Monday, July 14, 2014

An Ideal Heaven for Curious Minds

     There are so darned many unanswered questions. Why do we do what we do? Like blurt out personal feelings to total strangers, lie for no reason and overreact to imagined slights? Don’t you really want to know? Why is it so hard to keep both socks? Where did that $100 bill go? What does disease mean or is it just random bad luck? How on Earth can we be so loving and so hateful nearly in the same breath? What flips that switch? Or why did I blindly go along with my ex-husband's suggestion to name a cute little budgie Desenex after an anti-fungal cream when I thought it was idiotic?

      It is stupidly unfair that there are so many big and small mysteries over the course of a lifetime. What I sincerely hope for is that when we die we can go to a big, beautiful place called ‘The Library of What the Fuck’. There we can find truthful answers for all those times we had to ask, "What the fuck?" while on Earth. I want the whole truth, a comfortable chair (cloud?), good coffee and eternity if necessary to look it all up. Before I had a chance to surf the web I had this notion that I’d be able to find meaningful answers on the web. While how to paint a car, choose a camera or find a purebred hamster may be informative there are few answers to what really makes us tick. Why didn’t I love men who were good for me and cling to the ones who were not? Why don’t I want to work out knowing how good I feel after? Why is impressionistic painting so difficult when it looks so easy?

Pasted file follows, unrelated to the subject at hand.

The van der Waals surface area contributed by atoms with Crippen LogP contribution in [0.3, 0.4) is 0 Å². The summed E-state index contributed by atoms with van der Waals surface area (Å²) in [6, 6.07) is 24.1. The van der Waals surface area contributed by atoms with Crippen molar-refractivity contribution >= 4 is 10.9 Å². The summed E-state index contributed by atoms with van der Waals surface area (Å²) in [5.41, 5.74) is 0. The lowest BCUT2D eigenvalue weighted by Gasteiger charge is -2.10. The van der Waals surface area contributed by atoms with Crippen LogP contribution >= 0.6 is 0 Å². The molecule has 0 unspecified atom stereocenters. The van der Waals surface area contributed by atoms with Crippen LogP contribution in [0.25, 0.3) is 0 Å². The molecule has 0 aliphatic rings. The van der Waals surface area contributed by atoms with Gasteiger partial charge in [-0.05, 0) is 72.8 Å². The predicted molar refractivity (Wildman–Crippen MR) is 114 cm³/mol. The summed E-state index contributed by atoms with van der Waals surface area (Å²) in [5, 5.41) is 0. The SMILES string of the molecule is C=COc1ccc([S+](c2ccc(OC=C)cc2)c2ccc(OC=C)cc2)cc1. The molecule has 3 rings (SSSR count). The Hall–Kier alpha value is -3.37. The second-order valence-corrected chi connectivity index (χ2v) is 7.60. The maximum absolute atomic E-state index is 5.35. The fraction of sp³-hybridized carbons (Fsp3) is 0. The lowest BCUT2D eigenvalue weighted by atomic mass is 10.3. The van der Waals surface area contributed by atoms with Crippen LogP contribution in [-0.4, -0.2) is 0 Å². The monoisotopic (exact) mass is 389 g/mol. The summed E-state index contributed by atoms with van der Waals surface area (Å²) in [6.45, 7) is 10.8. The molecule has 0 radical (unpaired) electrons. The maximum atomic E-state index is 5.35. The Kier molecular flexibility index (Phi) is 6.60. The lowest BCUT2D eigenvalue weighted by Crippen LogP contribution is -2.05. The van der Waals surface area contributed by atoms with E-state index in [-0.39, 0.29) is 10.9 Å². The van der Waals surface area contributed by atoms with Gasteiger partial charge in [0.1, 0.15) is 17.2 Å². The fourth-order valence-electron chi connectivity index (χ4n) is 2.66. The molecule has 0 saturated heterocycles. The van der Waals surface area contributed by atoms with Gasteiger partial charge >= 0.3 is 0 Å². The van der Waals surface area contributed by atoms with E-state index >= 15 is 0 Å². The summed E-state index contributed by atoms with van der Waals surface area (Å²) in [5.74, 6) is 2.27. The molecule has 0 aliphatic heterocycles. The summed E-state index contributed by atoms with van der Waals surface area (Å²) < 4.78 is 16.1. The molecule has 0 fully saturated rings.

The second painting I did of a boy holding a cat I can clearly remember a moment of feeling freedom with paint. It flowed off the brush effortlessly while I added the background weeds with a few perfect strokes. That it happened so well on my second painting is a mystery. It has rarely happened since and not for lack of effort. In my experience painting is usually a series of accidents, corrected until they look right. Impeccable control with a brush has proved frustratingly elusive. Thanks Goya and Thiebaud for such fine examples, but how did you do it? Or more precisely, how can I? It is another question for my ideal library, but it’s not over yet and today is another hopeful day.  

Slippahs, from the series 90 Paintings in 90 Days, 2011
evidence of effort